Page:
Political Engagement: When exposed to debates in which leading candidates participated, citizens in high-effort districts increased their demand for political information by 0.17 SD just prior to the election and increased their discussion and coordination with peers by 0.15 SD. Turnout on election day was on average 1.5 percentage points (2 percent) higher in high-effort districts, compared to a 70 percent turnout rate in low-effort districts.
Beliefs About Candidates: Citizens in high-effort districts viewed incumbent candidates more favorably after listening to them debate. Citizens in these districts rated incumbent competence and their own understanding of the incumbent’s priority issues 0.18 and 0.17 SDs higher, respectively, than citizens in low-effort districts rated their incumbents.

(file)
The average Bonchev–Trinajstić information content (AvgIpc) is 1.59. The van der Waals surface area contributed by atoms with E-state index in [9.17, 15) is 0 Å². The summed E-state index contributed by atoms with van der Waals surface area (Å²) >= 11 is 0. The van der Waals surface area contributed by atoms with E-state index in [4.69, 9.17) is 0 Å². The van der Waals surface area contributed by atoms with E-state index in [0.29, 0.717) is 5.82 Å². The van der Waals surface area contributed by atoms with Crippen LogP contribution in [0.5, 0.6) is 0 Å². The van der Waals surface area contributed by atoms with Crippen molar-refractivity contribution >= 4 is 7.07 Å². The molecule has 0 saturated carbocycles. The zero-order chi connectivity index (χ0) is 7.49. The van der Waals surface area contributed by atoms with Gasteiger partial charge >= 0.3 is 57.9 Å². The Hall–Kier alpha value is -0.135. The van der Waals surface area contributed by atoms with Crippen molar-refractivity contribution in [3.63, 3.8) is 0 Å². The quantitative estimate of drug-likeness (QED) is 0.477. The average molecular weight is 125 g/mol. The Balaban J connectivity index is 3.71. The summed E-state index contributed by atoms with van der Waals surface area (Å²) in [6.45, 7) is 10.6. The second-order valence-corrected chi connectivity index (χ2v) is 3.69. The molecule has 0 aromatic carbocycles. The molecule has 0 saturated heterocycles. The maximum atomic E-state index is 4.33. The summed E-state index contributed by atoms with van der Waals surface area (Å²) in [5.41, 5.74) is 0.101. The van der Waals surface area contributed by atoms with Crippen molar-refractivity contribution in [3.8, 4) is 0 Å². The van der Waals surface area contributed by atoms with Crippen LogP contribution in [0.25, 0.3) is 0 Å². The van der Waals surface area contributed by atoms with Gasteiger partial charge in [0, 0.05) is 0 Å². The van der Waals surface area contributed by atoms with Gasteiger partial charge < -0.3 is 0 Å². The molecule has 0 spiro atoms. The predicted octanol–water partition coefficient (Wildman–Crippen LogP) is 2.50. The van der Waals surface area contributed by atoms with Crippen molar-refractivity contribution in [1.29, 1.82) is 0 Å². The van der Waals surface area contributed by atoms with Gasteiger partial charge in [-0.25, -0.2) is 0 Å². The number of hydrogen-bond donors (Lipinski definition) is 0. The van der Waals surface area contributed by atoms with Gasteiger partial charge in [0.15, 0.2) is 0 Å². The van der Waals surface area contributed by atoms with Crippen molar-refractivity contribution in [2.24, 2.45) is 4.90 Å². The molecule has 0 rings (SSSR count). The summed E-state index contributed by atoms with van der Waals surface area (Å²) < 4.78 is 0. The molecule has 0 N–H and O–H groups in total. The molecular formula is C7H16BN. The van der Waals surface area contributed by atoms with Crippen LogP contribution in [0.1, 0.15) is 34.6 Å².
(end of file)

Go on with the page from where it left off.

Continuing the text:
Voting Behavior: Incumbents in high-effort districts experienced a 4.5 percentage point (16 percent) boost in vote share, relative to the incumbent vote share (28 percent) in low-effort districts. Challengers in high-effort districts, however, experienced a 4.8 percentage point (31 percent) drop from a base of 16 percent.
Internews will use the lessons from the evaluation to inform the design of future electoral debates in Liberia. This includes an increased emphasis on training candidates for debate participation, improving mechanisms to encourage their participation, and rethinking the relative intensity of radio rebroadcasting to use. The system used to verify the debates’ radio airplay has subsequently been used for other program activities. The intervention’s structure also created new opportunities to monitor a candidate’s performance once in office: standardized debate questions and transcripts are being used to track the implementation of promises made by candidates in the debates. These ongoing efforts, in partnership with the Daily Observer newspaper, are online at liberiapromisetracker.com.